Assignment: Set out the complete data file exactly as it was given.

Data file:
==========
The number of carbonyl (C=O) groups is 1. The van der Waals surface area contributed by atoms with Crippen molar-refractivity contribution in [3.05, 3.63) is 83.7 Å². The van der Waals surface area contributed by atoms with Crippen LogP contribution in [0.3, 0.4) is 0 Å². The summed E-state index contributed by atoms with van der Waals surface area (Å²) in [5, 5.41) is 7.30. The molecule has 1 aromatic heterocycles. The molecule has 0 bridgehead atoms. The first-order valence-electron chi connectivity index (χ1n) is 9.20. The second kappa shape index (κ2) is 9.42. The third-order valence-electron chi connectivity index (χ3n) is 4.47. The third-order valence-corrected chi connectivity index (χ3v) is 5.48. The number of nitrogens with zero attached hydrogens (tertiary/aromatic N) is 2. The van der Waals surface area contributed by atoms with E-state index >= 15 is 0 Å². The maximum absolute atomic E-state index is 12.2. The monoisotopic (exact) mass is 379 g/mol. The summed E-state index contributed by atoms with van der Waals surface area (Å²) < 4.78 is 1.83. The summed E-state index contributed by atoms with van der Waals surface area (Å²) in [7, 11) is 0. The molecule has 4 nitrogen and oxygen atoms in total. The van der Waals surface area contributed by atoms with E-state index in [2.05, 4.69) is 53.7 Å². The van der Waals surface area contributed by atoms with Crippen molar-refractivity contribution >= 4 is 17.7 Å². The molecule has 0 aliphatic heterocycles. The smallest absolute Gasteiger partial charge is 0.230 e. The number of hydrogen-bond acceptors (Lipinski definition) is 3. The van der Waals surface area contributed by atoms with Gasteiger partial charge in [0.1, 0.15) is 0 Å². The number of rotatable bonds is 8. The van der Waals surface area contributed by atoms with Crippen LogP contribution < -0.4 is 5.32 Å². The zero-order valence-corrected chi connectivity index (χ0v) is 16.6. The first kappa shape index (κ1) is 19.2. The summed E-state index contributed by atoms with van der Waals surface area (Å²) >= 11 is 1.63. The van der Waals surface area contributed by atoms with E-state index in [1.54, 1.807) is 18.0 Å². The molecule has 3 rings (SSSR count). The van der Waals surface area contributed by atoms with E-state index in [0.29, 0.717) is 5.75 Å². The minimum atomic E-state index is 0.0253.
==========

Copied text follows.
The number of carbonyl (C=O) groups is 1. The van der Waals surface area contributed by atoms with Crippen molar-refractivity contribution in [3.05, 3.63) is 83.7 Å². The van der Waals surface area contributed by atoms with Crippen LogP contribution in [0.3, 0.4) is 0 Å². The summed E-state index contributed by atoms with van der Waals surface area (Å²) in [5, 5.41) is 7.30. The molecule has 1 aromatic heterocycles. The molecule has 0 bridgehead atoms. The first-order valence-electron chi connectivity index (χ1n) is 9.20. The second kappa shape index (κ2) is 9.42. The third-order valence-electron chi connectivity index (χ3n) is 4.47. The third-order valence-corrected chi connectivity index (χ3v) is 5.48. The number of nitrogens with zero attached hydrogens (tertiary/aromatic N) is 2. The van der Waals surface area contributed by atoms with E-state index >= 15 is 0 Å². The maximum absolute atomic E-state index is 12.2. The monoisotopic (exact) mass is 379 g/mol. The summed E-state index contributed by atoms with van der Waals surface area (Å²) < 4.78 is 1.83. The summed E-state index contributed by atoms with van der Waals surface area (Å²) in [7, 11) is 0. The molecule has 4 nitrogen and oxygen atoms in total. The van der Waals surface area contributed by atoms with E-state index in [2.05, 4.69) is 53.7 Å². The van der Waals surface area contributed by atoms with Crippen molar-refractivity contribution >= 4 is 17.7 Å². The molecule has 0 aliphatic heterocycles. The smallest absolute Gasteiger partial charge is 0.230 e. The number of hydrogen-bond acceptors (Lipinski definition) is 3. The van der Waals surface area contributed by atoms with Gasteiger partial charge in [0.1, 0.15) is 0 Å². The number of rotatable bonds is 8. The van der Waals surface area contributed by atoms with Crippen LogP contribution < -0.4 is 5.32 Å². The zero-order valence-corrected chi connectivity index (χ0v) is 16.6. The first kappa shape index (κ1) is 19.2. The summed E-state index contributed by atoms with van der Waals surface area (Å²) >= 11 is 1.63. The van der Waals surface area contributed by atoms with E-state index in [1.54, 1.807) is 18.0 Å². The molecule has 3 rings (SSSR count). The van der Waals surface area contributed by atoms with E-state index in [0.29, 0.717) is 5.75 Å². The minimum atomic E-state index is 0.0253.